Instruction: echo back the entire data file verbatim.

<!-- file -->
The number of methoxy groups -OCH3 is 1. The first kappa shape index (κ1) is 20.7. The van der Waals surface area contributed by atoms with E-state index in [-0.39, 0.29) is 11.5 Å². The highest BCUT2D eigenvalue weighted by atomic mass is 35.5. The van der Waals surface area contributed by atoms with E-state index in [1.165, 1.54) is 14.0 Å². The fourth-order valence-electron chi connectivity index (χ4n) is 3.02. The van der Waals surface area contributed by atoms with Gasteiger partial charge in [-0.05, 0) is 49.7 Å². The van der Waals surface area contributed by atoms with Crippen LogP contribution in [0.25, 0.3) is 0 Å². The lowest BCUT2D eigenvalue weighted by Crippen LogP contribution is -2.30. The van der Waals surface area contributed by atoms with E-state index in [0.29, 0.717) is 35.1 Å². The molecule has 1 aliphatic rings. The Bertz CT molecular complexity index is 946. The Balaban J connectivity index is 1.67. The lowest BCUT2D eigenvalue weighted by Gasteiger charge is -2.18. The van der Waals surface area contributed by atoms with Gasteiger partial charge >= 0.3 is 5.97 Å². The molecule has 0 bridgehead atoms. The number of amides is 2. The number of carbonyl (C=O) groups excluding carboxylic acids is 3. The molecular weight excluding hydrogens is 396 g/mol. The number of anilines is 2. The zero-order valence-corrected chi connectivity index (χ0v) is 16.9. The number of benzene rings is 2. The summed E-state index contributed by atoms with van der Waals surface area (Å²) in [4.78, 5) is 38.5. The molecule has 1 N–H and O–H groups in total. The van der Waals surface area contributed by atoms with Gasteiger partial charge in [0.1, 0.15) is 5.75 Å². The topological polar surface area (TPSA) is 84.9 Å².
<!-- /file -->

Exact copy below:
The number of methoxy groups -OCH3 is 1. The first kappa shape index (κ1) is 20.7. The van der Waals surface area contributed by atoms with E-state index in [-0.39, 0.29) is 11.5 Å². The highest BCUT2D eigenvalue weighted by atomic mass is 35.5. The van der Waals surface area contributed by atoms with E-state index in [1.165, 1.54) is 14.0 Å². The fourth-order valence-electron chi connectivity index (χ4n) is 3.02. The van der Waals surface area contributed by atoms with Gasteiger partial charge in [-0.05, 0) is 49.7 Å². The van der Waals surface area contributed by atoms with Crippen LogP contribution in [0.25, 0.3) is 0 Å². The lowest BCUT2D eigenvalue weighted by Crippen LogP contribution is -2.30. The van der Waals surface area contributed by atoms with E-state index in [0.29, 0.717) is 35.1 Å². The molecule has 1 aliphatic rings. The Bertz CT molecular complexity index is 946. The Balaban J connectivity index is 1.67. The lowest BCUT2D eigenvalue weighted by Gasteiger charge is -2.18. The van der Waals surface area contributed by atoms with Gasteiger partial charge >= 0.3 is 5.97 Å². The molecule has 0 bridgehead atoms. The number of amides is 2. The number of carbonyl (C=O) groups excluding carboxylic acids is 3. The molecular weight excluding hydrogens is 396 g/mol. The number of anilines is 2. The zero-order valence-corrected chi connectivity index (χ0v) is 16.9. The number of benzene rings is 2. The summed E-state index contributed by atoms with van der Waals surface area (Å²) in [4.78, 5) is 38.5. The molecule has 1 N–H and O–H groups in total. The van der Waals surface area contributed by atoms with Gasteiger partial charge in [0.1, 0.15) is 5.75 Å². The topological polar surface area (TPSA) is 84.9 Å².